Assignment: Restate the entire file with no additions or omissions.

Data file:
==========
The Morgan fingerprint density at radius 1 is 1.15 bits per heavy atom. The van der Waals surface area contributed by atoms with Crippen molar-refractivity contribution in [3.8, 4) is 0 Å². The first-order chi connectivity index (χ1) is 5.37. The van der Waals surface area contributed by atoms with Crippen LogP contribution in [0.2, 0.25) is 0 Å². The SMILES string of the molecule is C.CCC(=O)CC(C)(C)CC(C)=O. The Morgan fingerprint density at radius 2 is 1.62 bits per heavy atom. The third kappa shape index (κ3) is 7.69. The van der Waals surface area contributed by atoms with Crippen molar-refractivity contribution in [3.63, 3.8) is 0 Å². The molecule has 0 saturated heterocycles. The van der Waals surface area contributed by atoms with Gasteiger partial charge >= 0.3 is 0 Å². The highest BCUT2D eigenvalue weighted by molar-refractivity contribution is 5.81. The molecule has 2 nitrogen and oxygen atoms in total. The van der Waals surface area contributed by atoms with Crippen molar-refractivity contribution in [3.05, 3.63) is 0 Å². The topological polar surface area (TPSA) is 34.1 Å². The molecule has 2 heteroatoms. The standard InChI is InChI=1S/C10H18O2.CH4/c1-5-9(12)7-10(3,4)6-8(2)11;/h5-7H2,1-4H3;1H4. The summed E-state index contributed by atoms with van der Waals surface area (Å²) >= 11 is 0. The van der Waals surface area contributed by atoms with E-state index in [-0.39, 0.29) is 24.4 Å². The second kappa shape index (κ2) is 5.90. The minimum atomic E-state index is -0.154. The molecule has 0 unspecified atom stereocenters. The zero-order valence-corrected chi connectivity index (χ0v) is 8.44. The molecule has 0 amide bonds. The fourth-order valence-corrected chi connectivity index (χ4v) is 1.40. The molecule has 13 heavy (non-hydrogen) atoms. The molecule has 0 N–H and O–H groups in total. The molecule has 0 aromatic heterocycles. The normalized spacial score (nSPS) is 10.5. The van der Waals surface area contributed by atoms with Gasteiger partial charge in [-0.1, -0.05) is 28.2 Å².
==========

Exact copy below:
The Morgan fingerprint density at radius 1 is 1.15 bits per heavy atom. The van der Waals surface area contributed by atoms with Crippen molar-refractivity contribution in [3.8, 4) is 0 Å². The first-order chi connectivity index (χ1) is 5.37. The van der Waals surface area contributed by atoms with Crippen LogP contribution in [0.2, 0.25) is 0 Å². The SMILES string of the molecule is C.CCC(=O)CC(C)(C)CC(C)=O. The Morgan fingerprint density at radius 2 is 1.62 bits per heavy atom. The third kappa shape index (κ3) is 7.69. The van der Waals surface area contributed by atoms with Crippen molar-refractivity contribution in [3.63, 3.8) is 0 Å². The molecule has 0 saturated heterocycles. The van der Waals surface area contributed by atoms with Gasteiger partial charge >= 0.3 is 0 Å². The highest BCUT2D eigenvalue weighted by molar-refractivity contribution is 5.81. The molecule has 2 nitrogen and oxygen atoms in total. The van der Waals surface area contributed by atoms with Crippen molar-refractivity contribution in [3.05, 3.63) is 0 Å². The topological polar surface area (TPSA) is 34.1 Å². The molecule has 2 heteroatoms. The standard InChI is InChI=1S/C10H18O2.CH4/c1-5-9(12)7-10(3,4)6-8(2)11;/h5-7H2,1-4H3;1H4. The summed E-state index contributed by atoms with van der Waals surface area (Å²) >= 11 is 0. The van der Waals surface area contributed by atoms with E-state index in [-0.39, 0.29) is 24.4 Å². The second kappa shape index (κ2) is 5.90. The minimum atomic E-state index is -0.154. The molecule has 0 unspecified atom stereocenters. The zero-order valence-corrected chi connectivity index (χ0v) is 8.44. The molecule has 0 amide bonds. The fourth-order valence-corrected chi connectivity index (χ4v) is 1.40. The molecule has 13 heavy (non-hydrogen) atoms. The molecule has 0 N–H and O–H groups in total. The molecule has 0 aromatic heterocycles. The normalized spacial score (nSPS) is 10.5. The van der Waals surface area contributed by atoms with Gasteiger partial charge in [-0.1, -0.05) is 28.2 Å².